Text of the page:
Bad Attitudes: An Uninspiring Podcast About Disability

Episode 51: This Makes Me Uneasy

August 29, 2022 Laura Stinson Season 2 Episode 28
Bad Attitudes: An Uninspiring Podcast About Disability
Episode 51: This Makes Me Uneasy
Show Notes Transcript

I don't believe in "advertising" my disability unless it's absolutely necessary, so I find it disconcerting that some parents of disabled children are making sensitive details of their child's condition available in such an obvious way.


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[rock guitar music]

MALE VO [00:03]
This is Bad Attitudes.

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LAURA [00:20]

Hello friends and strangers! Welcome to another episode of Bad Attitudes: An Uninspiring Podcast about Disability. I’m your host, Laura.

I’ve noticed an uptick in a certain practice among disabled people — and especially from parents of disabled children — that makes me nervous.

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As always, I want to remind you that disability is not a monolith. My experience as a disabled person is going to be different from the experiences of other disabled people. I am one voice for the disabled community but I am not the only voice.

If you’ve been listening for a while, you know that I have an Etsy shop where I sell stickers, prints, and shirts featuring my original designs and artwork. [throat clearing] As one does, I’ve been working on improving my shop, optimizing my SEO, updating tags and titles, business-y stuff. While doing so, I noticed a lot of products on Etsy targeted toward the disabled community. Products that “advertise” the user’s disability.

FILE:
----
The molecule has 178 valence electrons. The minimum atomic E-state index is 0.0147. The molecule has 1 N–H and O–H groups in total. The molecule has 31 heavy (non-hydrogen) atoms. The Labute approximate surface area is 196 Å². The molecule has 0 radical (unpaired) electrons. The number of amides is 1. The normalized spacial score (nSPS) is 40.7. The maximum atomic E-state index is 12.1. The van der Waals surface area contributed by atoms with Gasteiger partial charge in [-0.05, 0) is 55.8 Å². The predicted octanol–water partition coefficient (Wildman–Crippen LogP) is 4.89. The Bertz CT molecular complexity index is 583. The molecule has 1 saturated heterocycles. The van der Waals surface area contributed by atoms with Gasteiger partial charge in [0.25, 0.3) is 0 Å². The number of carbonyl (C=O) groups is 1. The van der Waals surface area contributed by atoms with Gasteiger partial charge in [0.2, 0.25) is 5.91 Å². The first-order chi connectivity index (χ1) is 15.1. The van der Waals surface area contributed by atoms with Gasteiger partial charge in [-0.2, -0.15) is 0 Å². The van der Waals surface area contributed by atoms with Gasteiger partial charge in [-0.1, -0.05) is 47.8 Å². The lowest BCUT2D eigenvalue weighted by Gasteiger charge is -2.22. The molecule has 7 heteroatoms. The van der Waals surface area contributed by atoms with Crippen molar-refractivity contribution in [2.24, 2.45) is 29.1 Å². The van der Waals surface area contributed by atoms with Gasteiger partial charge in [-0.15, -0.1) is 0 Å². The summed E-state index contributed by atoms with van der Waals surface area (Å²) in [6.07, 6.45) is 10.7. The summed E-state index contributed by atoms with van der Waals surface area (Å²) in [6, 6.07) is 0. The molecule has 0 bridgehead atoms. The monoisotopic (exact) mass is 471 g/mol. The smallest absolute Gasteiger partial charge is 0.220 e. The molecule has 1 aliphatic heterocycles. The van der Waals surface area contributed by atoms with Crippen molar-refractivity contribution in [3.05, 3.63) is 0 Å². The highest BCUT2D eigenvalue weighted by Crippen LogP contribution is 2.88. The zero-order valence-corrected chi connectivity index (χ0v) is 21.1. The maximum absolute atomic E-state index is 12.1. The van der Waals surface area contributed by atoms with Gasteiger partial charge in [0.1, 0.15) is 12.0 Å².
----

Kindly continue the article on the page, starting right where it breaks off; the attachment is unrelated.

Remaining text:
Examples include those seat belt covers that are becoming increasingly popular with parents of autistic children. They announce the child is autistic and may be resistant to assistance from first responders if they are involved in a car accident. They’re meant to be helpful to first responders in the event that other passengers are unable to help them manage care for the autistic child.

I understand why these are popular with parents. If you, as a parent, are unable to advocate for your child or give necessary information to first responders, you want to take every precaution to make sure that those first responders are going to take proper care of your child. What makes me uneasy is the presence of these products at all other times EXCEPT during this narrow set of circumstances.

Another example: A number of sellers are producing decals to go on cars that say things like, “Please leave room for my daughter’s wheelchair.” Consider all the information you have just conveyed using that one sticker. You have a daughter. That daughter is disabled. That daughter uses a wheelchair. You, as her parent, are going to be focused on your daughter and burdened by getting her and her wheelchair into or out of your vehicle. I don’t relish being a fearmonger, but really think about how someone with nefarious intentions could take advantage of that information. How they could prepare to accost this person and their daughter in a parking lot. How they could lie in wait for a distracted parent.

The same could be done with the information imparted by the seat belt covers. I’ve seen some that have very little information, simply stating “deaf,” for example, but have seen others that have the person’s name, date of birth, condition, medications, etc. Tons of information that we wouldn’t willingly impart to a stranger without good reason, yet anyone who looks in a car window and sees this cover is going to be able to access. Children are not that savvy, and anyone who is able to talk to them using personal information is going to immediately garner trust. “Hey, kid’s name. Your mom told me your birthday is this date! I’m going to take you to get your medication for this condition.”